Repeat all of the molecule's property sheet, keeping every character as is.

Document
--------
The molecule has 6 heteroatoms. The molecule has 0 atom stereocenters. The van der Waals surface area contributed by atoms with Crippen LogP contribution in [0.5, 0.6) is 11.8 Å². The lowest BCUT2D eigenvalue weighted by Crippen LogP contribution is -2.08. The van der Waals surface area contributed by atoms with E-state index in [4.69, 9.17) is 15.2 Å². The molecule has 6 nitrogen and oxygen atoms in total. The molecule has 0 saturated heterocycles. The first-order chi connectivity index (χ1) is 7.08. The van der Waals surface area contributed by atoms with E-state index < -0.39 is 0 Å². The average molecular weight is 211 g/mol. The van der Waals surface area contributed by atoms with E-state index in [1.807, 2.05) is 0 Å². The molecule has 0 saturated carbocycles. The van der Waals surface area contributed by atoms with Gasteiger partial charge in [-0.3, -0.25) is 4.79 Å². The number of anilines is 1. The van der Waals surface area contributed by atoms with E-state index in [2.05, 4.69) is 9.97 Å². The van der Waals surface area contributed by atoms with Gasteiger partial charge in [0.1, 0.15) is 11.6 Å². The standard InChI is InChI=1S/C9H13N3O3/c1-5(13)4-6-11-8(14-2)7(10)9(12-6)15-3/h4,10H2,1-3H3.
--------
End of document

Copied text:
The molecule has 6 heteroatoms. The molecule has 0 atom stereocenters. The van der Waals surface area contributed by atoms with Crippen LogP contribution in [0.5, 0.6) is 11.8 Å². The lowest BCUT2D eigenvalue weighted by Crippen LogP contribution is -2.08. The van der Waals surface area contributed by atoms with E-state index in [4.69, 9.17) is 15.2 Å². The molecule has 6 nitrogen and oxygen atoms in total. The molecule has 0 saturated heterocycles. The first-order chi connectivity index (χ1) is 7.08. The van der Waals surface area contributed by atoms with E-state index < -0.39 is 0 Å². The average molecular weight is 211 g/mol. The van der Waals surface area contributed by atoms with E-state index in [1.807, 2.05) is 0 Å². The molecule has 0 saturated carbocycles. The van der Waals surface area contributed by atoms with Gasteiger partial charge in [-0.3, -0.25) is 4.79 Å². The number of anilines is 1. The van der Waals surface area contributed by atoms with E-state index in [2.05, 4.69) is 9.97 Å². The van der Waals surface area contributed by atoms with Gasteiger partial charge in [0.1, 0.15) is 11.6 Å². The standard InChI is InChI=1S/C9H13N3O3/c1-5(13)4-6-11-8(14-2)7(10)9(12-6)15-3/h4,10H2,1-3H3.